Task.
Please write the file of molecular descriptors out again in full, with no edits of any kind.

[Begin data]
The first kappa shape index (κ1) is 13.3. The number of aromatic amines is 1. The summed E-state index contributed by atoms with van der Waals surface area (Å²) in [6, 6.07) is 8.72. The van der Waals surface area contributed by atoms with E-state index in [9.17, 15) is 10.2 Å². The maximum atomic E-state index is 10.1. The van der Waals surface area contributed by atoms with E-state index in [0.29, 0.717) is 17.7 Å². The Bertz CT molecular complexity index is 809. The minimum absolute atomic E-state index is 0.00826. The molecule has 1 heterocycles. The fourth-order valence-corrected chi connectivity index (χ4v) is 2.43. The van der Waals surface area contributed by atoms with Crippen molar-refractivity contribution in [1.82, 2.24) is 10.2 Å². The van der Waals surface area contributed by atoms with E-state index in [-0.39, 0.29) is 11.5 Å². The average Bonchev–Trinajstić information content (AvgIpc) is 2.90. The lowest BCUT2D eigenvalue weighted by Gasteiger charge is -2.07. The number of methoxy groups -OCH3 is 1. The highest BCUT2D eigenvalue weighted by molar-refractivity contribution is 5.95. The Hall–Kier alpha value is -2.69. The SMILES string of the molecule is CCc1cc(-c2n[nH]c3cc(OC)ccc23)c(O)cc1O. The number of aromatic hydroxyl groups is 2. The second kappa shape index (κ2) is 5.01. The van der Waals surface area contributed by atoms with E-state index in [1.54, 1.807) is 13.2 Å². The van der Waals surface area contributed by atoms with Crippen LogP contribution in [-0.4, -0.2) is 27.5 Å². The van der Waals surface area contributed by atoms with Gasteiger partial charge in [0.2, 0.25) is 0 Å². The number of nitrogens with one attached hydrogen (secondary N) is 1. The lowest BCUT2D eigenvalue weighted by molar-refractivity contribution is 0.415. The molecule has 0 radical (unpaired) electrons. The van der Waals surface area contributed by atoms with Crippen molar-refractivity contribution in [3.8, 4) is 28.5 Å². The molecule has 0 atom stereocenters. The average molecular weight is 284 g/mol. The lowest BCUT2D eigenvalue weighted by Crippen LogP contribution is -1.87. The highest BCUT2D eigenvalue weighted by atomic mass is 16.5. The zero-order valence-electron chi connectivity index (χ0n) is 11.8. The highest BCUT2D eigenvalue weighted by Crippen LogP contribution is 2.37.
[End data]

The first kappa shape index (κ1) is 13.3. The number of aromatic amines is 1. The summed E-state index contributed by atoms with van der Waals surface area (Å²) in [6, 6.07) is 8.72. The van der Waals surface area contributed by atoms with E-state index in [9.17, 15) is 10.2 Å². The maximum atomic E-state index is 10.1. The van der Waals surface area contributed by atoms with E-state index in [0.29, 0.717) is 17.7 Å². The Bertz CT molecular complexity index is 809. The minimum absolute atomic E-state index is 0.00826. The molecule has 1 heterocycles. The fourth-order valence-corrected chi connectivity index (χ4v) is 2.43. The van der Waals surface area contributed by atoms with Crippen molar-refractivity contribution in [1.82, 2.24) is 10.2 Å². The van der Waals surface area contributed by atoms with E-state index in [-0.39, 0.29) is 11.5 Å². The average Bonchev–Trinajstić information content (AvgIpc) is 2.90. The lowest BCUT2D eigenvalue weighted by Gasteiger charge is -2.07. The number of methoxy groups -OCH3 is 1. The highest BCUT2D eigenvalue weighted by molar-refractivity contribution is 5.95. The Hall–Kier alpha value is -2.69. The SMILES string of the molecule is CCc1cc(-c2n[nH]c3cc(OC)ccc23)c(O)cc1O. The number of aromatic hydroxyl groups is 2. The second kappa shape index (κ2) is 5.01. The van der Waals surface area contributed by atoms with E-state index in [1.54, 1.807) is 13.2 Å². The van der Waals surface area contributed by atoms with Crippen LogP contribution in [-0.4, -0.2) is 27.5 Å². The van der Waals surface area contributed by atoms with Gasteiger partial charge in [0.2, 0.25) is 0 Å². The number of nitrogens with one attached hydrogen (secondary N) is 1. The lowest BCUT2D eigenvalue weighted by molar-refractivity contribution is 0.415. The molecule has 0 radical (unpaired) electrons. The van der Waals surface area contributed by atoms with Crippen molar-refractivity contribution in [3.8, 4) is 28.5 Å². The molecule has 0 atom stereocenters. The average molecular weight is 284 g/mol. The lowest BCUT2D eigenvalue weighted by Crippen LogP contribution is -1.87. The highest BCUT2D eigenvalue weighted by atomic mass is 16.5. The zero-order valence-electron chi connectivity index (χ0n) is 11.8. The highest BCUT2D eigenvalue weighted by Crippen LogP contribution is 2.37.